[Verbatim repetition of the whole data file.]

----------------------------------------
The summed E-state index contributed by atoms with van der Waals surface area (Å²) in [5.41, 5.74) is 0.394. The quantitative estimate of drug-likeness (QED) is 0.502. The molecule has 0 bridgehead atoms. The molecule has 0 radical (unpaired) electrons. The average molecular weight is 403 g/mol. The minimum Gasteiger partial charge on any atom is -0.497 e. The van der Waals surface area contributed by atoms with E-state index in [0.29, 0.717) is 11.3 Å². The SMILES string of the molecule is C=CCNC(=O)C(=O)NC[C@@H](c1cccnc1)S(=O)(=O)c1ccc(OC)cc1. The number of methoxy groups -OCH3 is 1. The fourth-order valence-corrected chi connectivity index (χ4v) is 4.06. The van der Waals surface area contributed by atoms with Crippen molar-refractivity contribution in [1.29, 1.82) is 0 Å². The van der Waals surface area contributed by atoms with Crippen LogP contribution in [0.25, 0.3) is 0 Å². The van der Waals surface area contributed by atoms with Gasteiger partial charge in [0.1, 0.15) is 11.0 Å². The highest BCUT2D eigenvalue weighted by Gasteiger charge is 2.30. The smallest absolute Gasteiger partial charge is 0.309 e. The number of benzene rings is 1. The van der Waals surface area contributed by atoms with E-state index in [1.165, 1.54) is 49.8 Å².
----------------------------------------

The summed E-state index contributed by atoms with van der Waals surface area (Å²) in [5.41, 5.74) is 0.394. The quantitative estimate of drug-likeness (QED) is 0.502. The molecule has 0 bridgehead atoms. The molecule has 0 radical (unpaired) electrons. The average molecular weight is 403 g/mol. The minimum Gasteiger partial charge on any atom is -0.497 e. The van der Waals surface area contributed by atoms with E-state index in [0.29, 0.717) is 11.3 Å². The SMILES string of the molecule is C=CCNC(=O)C(=O)NC[C@@H](c1cccnc1)S(=O)(=O)c1ccc(OC)cc1. The number of methoxy groups -OCH3 is 1. The fourth-order valence-corrected chi connectivity index (χ4v) is 4.06. The van der Waals surface area contributed by atoms with Crippen molar-refractivity contribution in [1.29, 1.82) is 0 Å². The van der Waals surface area contributed by atoms with Crippen LogP contribution in [0.25, 0.3) is 0 Å². The van der Waals surface area contributed by atoms with Gasteiger partial charge in [0.1, 0.15) is 11.0 Å². The highest BCUT2D eigenvalue weighted by Gasteiger charge is 2.30. The smallest absolute Gasteiger partial charge is 0.309 e. The number of benzene rings is 1. The van der Waals surface area contributed by atoms with E-state index in [1.165, 1.54) is 49.8 Å².